|CHOPR Directors visit down-under to launch major research study sanctioned by the Queensland Government|
April 1, 2016 - Center Director, Dr. Linda Aiken and Associate Director, Dr. Matthew McHugh, traveled to Brisbane, the capital city of Queensland, Australia, to begin work on a collaborative study with Chief Nurses from across Australia, the Queensland Department of Health, and the Queensland University of Technology (QUT). The Center's research proposal was selected through a highly competitive international bidding process by the Queensland Department of Health in response to legislation mandating nurse to patient ratios. Building off CHOPR’s nurse staffing research in 30+ countries, investigators plan to assess the effect of increased nurse staffing levels on patient outcomes in Australian hospitals. CHOPR Adjunct Professor, Dr. Douglas Sloane and Center Analyst, Tim Cheney, will both play key roles in the evaluation of data.
In the first phase, researchers plan to establish baseline patient staffing and hospital performance indicators before the implementation of the new ratios. These indicators will then be used to compare hospitals implementing new mandated patient-to-nurse ratios due to the legislation. Nurse surveys will be a central component of data collection that will provide information on work environment features, quality of care, patient safety, and patient outcomes. Electronic health records and discharge abstracts will provide clinical data to measure patient outcomes.
This project with the Queensland Department of Health continues the tradition of CHOPR’s work within Australia. Dr. Aiken recently presented to the Chief Nurse and Midwifery Officers of Australia and New Zealand (photo shown above), and she has worked closely on international Magnet Hospital advisory board for the American Nurses Credentialing Center (ANCC) with Australia’s Chief Nurse Rosemary Bryant (former president of ICN). Last July, Dr. McHugh traveled to the Sunshine State to meet with research project principals and present the keynote address on nurse staffing at the Queensland Nurses Union Annual Meeting. To learn more about the Queensland Legislation click here
. Ms. Deborah Gross, CHOPR Research Assistant, contributed to the reporting of this story.
|Magnet hospitals return high value says new CHOPR study in one of the most widely circulated medical journals in the world |
January 20, 2016 - According to a recent CHOPR study published in JAMA Surgery, better nursing work environments are associated with better patient outcomes and better value. Dr. Jeffrey H. Silber, led a team of researchers from the Center for Health Outcomes and Policy Research (CHOPR), the Population Studies Center, and the Perelman School of Medicine to come to some startling conclusions about patients undergoing general surgery. The Leonard Davis Institute Senior Fellow and Director of the Center for Outcomes Research at Children’s Hospital of Philadelphia details how scientists compared outcomes and costs of nearly 26,000 patients at 35 hospitals in the paper entitled, "Comparison of the Value of Nursing Work Environments in Hospitals Across Different Levels of Patient Risk". The medical centers evaluated were recognized nationally as having good nurse work environments and high nurse-to-bed ratios. The researchers looked at the data against nearly 63,000 patients at 298 hospitals. CHOPR Director, Dr. Linda H. Aiken, and CHOPR Associate Director, Dr. Matthew McHugh, along with Dr. Silber's research team also examined data findings from general surgery patients in 328 hospitals in three states. "A surprising finding was that better nurse staffing throughout the hospital does not have to be more costly", said Dr. Aiken, "we found that Magnet hospitals achieved lower mortality at the same or lower cost." Above photo shows Dr. Silber delivering the keynote address at the 2015 AcademyHealth Interdisciplinary Research Group on Nursing Issues. Links to the JAMA Surgery paper, the detailed study findings, and the widespread media response can be found below. Leland Perzanowski, Penn Nursing student and CHOPR research assistant, contributed to the reporting of this story.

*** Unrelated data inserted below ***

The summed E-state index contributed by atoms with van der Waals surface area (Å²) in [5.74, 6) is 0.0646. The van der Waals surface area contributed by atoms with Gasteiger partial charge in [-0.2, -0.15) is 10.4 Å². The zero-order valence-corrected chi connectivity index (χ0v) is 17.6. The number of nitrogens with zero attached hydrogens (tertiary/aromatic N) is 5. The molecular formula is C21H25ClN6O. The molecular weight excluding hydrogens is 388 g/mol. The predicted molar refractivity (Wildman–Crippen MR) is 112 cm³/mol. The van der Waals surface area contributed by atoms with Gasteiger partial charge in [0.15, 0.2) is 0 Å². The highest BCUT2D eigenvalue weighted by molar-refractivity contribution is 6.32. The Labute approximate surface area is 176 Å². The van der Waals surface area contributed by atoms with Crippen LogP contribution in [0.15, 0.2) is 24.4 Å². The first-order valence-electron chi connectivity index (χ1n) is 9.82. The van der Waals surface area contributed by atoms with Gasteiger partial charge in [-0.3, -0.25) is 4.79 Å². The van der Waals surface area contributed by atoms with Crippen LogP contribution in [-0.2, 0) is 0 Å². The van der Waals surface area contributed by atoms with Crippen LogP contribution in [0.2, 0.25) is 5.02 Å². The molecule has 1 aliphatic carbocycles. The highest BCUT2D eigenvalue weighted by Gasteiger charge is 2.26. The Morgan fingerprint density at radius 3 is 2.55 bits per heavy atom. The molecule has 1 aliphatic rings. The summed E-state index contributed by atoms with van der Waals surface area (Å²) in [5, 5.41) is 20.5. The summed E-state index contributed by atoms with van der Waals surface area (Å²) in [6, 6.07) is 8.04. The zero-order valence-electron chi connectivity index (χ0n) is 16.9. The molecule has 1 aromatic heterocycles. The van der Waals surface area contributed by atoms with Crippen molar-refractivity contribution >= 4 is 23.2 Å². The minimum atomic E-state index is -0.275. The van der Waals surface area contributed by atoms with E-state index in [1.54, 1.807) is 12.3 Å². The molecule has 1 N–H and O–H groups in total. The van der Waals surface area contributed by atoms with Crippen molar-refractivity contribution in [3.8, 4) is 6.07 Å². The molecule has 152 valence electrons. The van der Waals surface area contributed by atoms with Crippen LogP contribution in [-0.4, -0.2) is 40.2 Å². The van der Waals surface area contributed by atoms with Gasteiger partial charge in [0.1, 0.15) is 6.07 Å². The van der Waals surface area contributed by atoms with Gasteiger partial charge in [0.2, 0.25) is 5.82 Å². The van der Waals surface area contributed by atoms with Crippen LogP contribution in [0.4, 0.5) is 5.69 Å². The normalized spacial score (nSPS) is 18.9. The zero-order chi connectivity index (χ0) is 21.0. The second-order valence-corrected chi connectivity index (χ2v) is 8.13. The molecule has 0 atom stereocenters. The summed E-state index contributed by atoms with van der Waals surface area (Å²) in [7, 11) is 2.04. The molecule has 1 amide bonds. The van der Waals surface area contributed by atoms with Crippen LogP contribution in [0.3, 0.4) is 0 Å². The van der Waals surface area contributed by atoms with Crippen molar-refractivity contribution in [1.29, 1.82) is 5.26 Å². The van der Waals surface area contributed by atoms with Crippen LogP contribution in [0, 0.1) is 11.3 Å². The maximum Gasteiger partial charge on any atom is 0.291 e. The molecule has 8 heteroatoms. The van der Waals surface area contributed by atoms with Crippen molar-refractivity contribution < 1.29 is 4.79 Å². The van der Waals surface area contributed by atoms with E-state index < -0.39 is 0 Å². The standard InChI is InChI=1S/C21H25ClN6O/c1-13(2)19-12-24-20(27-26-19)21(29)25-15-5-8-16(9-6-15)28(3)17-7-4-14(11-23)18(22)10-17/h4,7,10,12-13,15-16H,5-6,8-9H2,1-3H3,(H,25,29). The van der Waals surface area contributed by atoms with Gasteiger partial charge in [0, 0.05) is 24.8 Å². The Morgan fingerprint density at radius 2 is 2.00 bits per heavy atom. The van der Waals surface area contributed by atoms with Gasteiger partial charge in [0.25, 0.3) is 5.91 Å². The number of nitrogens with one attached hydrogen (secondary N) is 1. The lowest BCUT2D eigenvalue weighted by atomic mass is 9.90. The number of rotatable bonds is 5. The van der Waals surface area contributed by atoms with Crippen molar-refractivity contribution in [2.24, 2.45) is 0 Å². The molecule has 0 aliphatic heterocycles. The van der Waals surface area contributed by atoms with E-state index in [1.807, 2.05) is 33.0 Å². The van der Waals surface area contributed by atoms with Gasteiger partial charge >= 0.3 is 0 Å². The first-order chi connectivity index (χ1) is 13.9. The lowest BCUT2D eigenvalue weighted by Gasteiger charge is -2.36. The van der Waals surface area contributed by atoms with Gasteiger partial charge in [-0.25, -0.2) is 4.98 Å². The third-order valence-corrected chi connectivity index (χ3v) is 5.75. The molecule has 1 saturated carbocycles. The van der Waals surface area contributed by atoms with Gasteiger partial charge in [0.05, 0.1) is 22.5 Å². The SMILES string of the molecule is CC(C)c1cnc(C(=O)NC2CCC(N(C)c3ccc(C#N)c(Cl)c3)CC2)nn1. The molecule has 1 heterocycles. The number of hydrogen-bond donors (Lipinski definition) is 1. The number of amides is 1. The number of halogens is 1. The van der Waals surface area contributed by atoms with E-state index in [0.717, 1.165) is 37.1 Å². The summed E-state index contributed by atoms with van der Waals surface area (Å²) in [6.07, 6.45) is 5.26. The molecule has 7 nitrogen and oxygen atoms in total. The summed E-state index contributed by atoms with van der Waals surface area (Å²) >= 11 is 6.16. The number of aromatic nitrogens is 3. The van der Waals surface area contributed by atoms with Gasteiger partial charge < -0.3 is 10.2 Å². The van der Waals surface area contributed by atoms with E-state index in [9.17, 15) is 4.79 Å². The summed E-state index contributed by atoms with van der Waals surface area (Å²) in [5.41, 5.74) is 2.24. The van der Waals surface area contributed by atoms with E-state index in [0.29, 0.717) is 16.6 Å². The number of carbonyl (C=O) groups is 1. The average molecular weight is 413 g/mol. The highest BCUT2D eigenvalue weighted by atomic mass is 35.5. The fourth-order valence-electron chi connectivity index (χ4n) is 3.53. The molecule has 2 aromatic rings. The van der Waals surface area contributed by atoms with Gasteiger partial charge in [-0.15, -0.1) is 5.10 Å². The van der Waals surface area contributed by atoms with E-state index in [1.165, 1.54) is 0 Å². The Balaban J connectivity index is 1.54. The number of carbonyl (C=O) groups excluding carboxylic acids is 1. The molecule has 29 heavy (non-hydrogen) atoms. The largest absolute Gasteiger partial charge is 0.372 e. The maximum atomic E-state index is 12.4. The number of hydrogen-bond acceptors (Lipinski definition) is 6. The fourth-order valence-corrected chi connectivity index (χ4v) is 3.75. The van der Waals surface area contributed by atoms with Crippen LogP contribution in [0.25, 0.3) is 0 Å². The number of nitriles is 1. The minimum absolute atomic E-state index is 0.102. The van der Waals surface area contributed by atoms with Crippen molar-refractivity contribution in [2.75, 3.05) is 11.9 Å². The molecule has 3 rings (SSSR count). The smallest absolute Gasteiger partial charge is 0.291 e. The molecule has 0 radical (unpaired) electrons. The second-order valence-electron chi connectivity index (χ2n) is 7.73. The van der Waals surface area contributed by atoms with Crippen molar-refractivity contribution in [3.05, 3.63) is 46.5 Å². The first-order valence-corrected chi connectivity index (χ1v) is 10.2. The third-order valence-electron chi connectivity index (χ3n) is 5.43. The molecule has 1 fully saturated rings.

READ THE COMPLETE PAPER AND OTHER MEDIA HERE
|Joint State Government Commission Emphasizes CHOPR Research to Produce a Staff Study on Professional Bedside Nursing in PA|
June 30, 2015 - The Joint State Government Commission (JSGC) recently announced the release of an important report documenting the relationship between hospital nurse staffing levels and patient outcomes; including strong, concise recommendations for improving patient care in Pennsylvania hospitals through laws, practices, and polices. The report, which took one year to complete, was written in response to directives issued by the PA House of Representatives. In a letter to the General Assembly, the JSGC acknowledged CHOPR investigators from the Center for Health Outcomes and Policy Research and Penn's Leonard Davis Institute for "significantly aiding in the completion of the final report." Furthermore, "Dr. Linda Aiken and Dr. Matthew McHugh provided an enormous amount of pertinent survey data and analyses on hospital nurse staffing since the late 1990s, which is widely regarded as an authoritative resource." PA House and Senate Bills were also introduced at the same time of the report's release, and aims to create staffing committees for all Pennsylvania hospitals, as well as mandatory nurse-to-patient ratios. California is currently the only state with hospital-wide mandated nurse-to-patient ratios, and they have better healthcare statistics involving infection and nurse satisfaction and safety when compared to Pennsylvania. Recommendations based on the research and data include improving nurse workforce data collection, the implementation of a public reporting system for staffing levels, and an increase in nurses with a Bachelor’s of Science Degree in Nursing. Photo from left shown above: Mr. Corey Coleman, Chief of Staff, General Assembly of PA; Dr. Linda H. Aiken, Center Director; Secretary of Health in PA, Ms. Karen Murphy; and, Dr. Matthew McHugh, Center Associate Director. Miss Mikayla Vague, CHOPR Research Assistant and Penn Nursing student, contributed to the writing of this story.